The Eni-Neftegaz company, reportedly an affiliate of Italy's Eni SpA, won an auction Wednesday for an array of assets of the bankrupt Russian oil giant Yukos, including a 20 percent stake of the oil division of state-controlled gas monopoly Gazprom.
Eni-Neftegaz paid 151.5 billion rubles (US$5.82 billion, EUR 4.36 billion) for the assets.
The Interfax news agency identified the winning bidder as an affiliate of Eni and said Gazprom had signed a call option with Eni-Neftegaz to buy the 20 percent share in Gazprom's oil division.
Other assets that Eni-Neftegaz bought in the single lot at the auction at Yukos' headquarters included the gas companies Arcticgaz and Urengoil.
Other bidders at the auction included an affiliate of the Russian private natural gas producer Novatek and a subsidiary of state-controlled oil company Rosneft. Another Rosneft subsidiary last month bought at auction a nearly 10 percent share in Rosneft that had been held by Yukos.
That purchase, and the prospect of Gazprom buying oil assets bought in Wednesday's auction, would further solidify state-controlled companies' position in Russia's vast and lucrative oil and gas industry.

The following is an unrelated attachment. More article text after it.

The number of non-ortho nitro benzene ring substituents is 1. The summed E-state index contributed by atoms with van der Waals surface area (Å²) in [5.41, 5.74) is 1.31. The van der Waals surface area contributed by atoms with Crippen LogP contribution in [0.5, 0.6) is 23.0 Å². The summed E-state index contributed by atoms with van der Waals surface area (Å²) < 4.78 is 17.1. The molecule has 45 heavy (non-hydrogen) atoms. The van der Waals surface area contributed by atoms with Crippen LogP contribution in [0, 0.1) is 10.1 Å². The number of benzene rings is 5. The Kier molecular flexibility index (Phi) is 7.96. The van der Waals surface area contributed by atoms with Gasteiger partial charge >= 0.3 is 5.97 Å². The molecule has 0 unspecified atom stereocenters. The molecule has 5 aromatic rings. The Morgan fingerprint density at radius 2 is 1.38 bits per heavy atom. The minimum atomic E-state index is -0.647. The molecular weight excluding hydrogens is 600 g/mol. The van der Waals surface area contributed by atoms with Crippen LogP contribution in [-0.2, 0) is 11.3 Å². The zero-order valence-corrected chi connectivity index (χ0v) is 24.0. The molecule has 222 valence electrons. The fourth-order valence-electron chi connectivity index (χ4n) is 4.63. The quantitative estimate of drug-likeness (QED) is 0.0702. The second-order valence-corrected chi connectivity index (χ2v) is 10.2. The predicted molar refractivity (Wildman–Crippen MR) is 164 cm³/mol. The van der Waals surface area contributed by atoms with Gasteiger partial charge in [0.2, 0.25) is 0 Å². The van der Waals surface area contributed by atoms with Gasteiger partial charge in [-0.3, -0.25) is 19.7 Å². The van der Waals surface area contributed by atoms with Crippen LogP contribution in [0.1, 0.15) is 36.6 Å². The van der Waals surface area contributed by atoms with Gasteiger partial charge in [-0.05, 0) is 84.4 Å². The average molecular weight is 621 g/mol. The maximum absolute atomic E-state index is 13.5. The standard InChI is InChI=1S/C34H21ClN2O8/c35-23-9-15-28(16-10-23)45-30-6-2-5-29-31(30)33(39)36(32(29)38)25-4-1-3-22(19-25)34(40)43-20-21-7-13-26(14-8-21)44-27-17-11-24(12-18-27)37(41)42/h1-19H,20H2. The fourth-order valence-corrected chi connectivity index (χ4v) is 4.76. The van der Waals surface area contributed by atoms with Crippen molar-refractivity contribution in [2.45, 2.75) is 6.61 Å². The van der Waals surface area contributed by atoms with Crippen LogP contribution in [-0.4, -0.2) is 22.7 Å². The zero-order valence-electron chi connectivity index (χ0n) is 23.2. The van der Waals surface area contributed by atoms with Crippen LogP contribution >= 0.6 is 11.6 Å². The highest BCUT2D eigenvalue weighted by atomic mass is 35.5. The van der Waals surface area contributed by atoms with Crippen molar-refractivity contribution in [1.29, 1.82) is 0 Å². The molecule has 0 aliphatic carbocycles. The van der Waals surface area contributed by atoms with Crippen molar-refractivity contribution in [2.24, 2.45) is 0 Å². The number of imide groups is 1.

Once Russia's biggest oil producer, Yukos was driven into bankruptcy after it was hit by billions of dollars in back-tax bills and its founder and chief, Mikhail Khodorkovsky, was arrested at gunpoint in 2003. In what critics called a show trial to punish him for funding opposition parties, Khodorkovsky was sentenced in 2005 to eight years in prison for fraud and tax evasion.
Yukos' main production unit, Yuganskneftegaz, was sold at auction in 2005 to a shell company that was purchased by Rosneft shortly afterward.
More Yukos assets are to go on the block in May, including the Tomskneft production unit and three refineries.
The choice of the city of Helsinki is not incidental as the capital of Finland had hosted US-Soviet negotiations on the limitation of nuclear stockpiles in 1969